The minutes then get distributed to those present at the meeting, together with an agenda for the next meeting, as well as other relevant materials. Ideally, this should be accomplished sufficiently in advance of the next meeting (commonly, within one to two weeks) so that members can review the minutes and, more importantly, get ready for that meeting. Remember that many more formal meetings start with review and approval of the previous meeting's minutes; so for that reason alone, it's not good practice to hand out the minutes right at the next meeting.
After the minutes are distributed and approved, they should be filed, but not filed -and-forgotten. They are there to be referred to and used. They are part of your organization's "group memory." More than that, at some point some outside group--funders, lawyers, auditors, interested outsiders--may wish to see them. So it's to your advantage to keep them readily available, up-to-date, and in good shape.
In general, the preparation and timely distribution of accurate minutes can add professionalism to your group, provide a historical record, serve as a source for fact-checking, increase the fairness of its proceedings, and perhaps also lead to better decisions, as well as more effective follow-up to those decisions.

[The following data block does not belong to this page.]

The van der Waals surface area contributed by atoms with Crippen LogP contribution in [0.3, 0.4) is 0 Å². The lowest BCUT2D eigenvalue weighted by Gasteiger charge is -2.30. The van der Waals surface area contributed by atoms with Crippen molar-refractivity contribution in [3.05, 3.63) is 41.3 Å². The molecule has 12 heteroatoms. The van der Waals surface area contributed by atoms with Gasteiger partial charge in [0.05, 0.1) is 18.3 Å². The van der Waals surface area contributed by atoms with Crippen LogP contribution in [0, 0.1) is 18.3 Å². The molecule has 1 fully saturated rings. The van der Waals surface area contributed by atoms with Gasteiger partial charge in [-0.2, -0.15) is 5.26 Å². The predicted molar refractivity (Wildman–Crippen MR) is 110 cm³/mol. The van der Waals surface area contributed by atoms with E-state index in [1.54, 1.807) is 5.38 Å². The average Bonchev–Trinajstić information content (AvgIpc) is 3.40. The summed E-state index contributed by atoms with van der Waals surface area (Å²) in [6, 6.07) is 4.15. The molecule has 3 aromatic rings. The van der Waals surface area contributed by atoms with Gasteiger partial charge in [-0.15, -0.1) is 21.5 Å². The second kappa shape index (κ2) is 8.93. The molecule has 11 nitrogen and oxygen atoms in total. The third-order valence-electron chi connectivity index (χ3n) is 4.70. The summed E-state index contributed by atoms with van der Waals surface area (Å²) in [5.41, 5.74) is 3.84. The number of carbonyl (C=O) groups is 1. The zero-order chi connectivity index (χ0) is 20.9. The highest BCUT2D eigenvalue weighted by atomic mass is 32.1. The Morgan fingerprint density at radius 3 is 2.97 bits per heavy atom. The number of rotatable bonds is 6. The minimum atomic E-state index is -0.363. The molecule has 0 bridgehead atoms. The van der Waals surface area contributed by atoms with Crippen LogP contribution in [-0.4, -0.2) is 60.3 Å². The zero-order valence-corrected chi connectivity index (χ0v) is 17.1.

So, the group should adopt its own policy regarding minutes, and stick to it. Not every group needs detailed minutes, and not every meeting may need minutes at all. But the points mentioned above here can be adapted to one's own situation.
And again, it's important that action be taken on the basis of the notes and decisions made. Handing out such minutes serves as a not-so-subtle reminder for group members to follow through on what they agreed to do. Much of the point of recording in the first place is to help ensure that clearer and better decisions do get made and implemented. In the end, that's probably the best sign of all that your meeting was effective.
Recording is one of the most important tasks to be done at a meeting. In doing so, you take a lot of individual comments, capture them, and build on them. This will help your group clarify its thinking, and make better decisions. And by having a clear, complete record of the meeting's events, you can be sure that these decisions won't just be forgotten when you turn out the lights and lock the door.
We encourage the reproduction of this material, but ask that you credit the
Community Tool Box: http://ctb.ku.edu/
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The 3M Web site. Includes information on videoconferencing, audioconferencing, and data conferencing (transmitting data via conference, without audio or video).